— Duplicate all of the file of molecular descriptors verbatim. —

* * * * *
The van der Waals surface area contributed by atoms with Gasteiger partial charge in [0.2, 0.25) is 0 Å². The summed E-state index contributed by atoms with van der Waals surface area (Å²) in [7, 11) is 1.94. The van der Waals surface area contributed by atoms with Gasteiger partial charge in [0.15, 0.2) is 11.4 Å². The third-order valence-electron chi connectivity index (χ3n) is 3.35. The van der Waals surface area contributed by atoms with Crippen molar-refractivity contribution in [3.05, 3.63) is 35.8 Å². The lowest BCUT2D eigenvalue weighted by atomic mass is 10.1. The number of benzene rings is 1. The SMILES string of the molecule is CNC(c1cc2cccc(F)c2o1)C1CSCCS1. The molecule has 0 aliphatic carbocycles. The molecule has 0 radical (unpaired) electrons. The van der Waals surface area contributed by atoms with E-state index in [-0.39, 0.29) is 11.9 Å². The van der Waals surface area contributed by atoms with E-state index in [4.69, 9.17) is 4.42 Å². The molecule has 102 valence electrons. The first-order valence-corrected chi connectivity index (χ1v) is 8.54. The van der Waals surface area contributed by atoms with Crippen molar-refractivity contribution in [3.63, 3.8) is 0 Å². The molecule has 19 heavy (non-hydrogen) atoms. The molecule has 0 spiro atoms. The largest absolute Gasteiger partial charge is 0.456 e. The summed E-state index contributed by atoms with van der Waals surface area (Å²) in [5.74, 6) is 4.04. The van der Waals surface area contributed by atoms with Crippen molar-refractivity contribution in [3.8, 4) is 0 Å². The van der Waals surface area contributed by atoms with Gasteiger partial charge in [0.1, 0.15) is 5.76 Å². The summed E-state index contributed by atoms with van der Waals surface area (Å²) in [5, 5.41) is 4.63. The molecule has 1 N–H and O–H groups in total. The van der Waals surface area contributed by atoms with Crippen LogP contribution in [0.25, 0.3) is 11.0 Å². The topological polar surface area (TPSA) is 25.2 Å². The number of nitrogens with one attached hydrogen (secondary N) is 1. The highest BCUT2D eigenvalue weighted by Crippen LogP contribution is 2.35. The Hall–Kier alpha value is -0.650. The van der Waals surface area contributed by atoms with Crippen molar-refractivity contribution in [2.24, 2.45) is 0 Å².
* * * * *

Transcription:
The van der Waals surface area contributed by atoms with Gasteiger partial charge in [0.2, 0.25) is 0 Å². The summed E-state index contributed by atoms with van der Waals surface area (Å²) in [7, 11) is 1.94. The van der Waals surface area contributed by atoms with Gasteiger partial charge in [0.15, 0.2) is 11.4 Å². The third-order valence-electron chi connectivity index (χ3n) is 3.35. The van der Waals surface area contributed by atoms with Crippen molar-refractivity contribution in [3.05, 3.63) is 35.8 Å². The lowest BCUT2D eigenvalue weighted by atomic mass is 10.1. The number of benzene rings is 1. The SMILES string of the molecule is CNC(c1cc2cccc(F)c2o1)C1CSCCS1. The molecule has 0 aliphatic carbocycles. The molecule has 0 radical (unpaired) electrons. The van der Waals surface area contributed by atoms with E-state index in [-0.39, 0.29) is 11.9 Å². The van der Waals surface area contributed by atoms with E-state index in [4.69, 9.17) is 4.42 Å². The molecule has 102 valence electrons. The first-order valence-corrected chi connectivity index (χ1v) is 8.54. The van der Waals surface area contributed by atoms with Crippen molar-refractivity contribution in [3.63, 3.8) is 0 Å². The molecule has 19 heavy (non-hydrogen) atoms. The molecule has 0 spiro atoms. The largest absolute Gasteiger partial charge is 0.456 e. The summed E-state index contributed by atoms with van der Waals surface area (Å²) in [5.74, 6) is 4.04. The van der Waals surface area contributed by atoms with Crippen molar-refractivity contribution in [3.8, 4) is 0 Å². The van der Waals surface area contributed by atoms with Gasteiger partial charge in [0.1, 0.15) is 5.76 Å². The summed E-state index contributed by atoms with van der Waals surface area (Å²) in [5, 5.41) is 4.63. The molecule has 1 N–H and O–H groups in total. The van der Waals surface area contributed by atoms with Crippen LogP contribution in [0.25, 0.3) is 11.0 Å². The topological polar surface area (TPSA) is 25.2 Å². The number of nitrogens with one attached hydrogen (secondary N) is 1. The highest BCUT2D eigenvalue weighted by Crippen LogP contribution is 2.35. The Hall–Kier alpha value is -0.650. The van der Waals surface area contributed by atoms with Crippen molar-refractivity contribution in [2.24, 2.45) is 0 Å².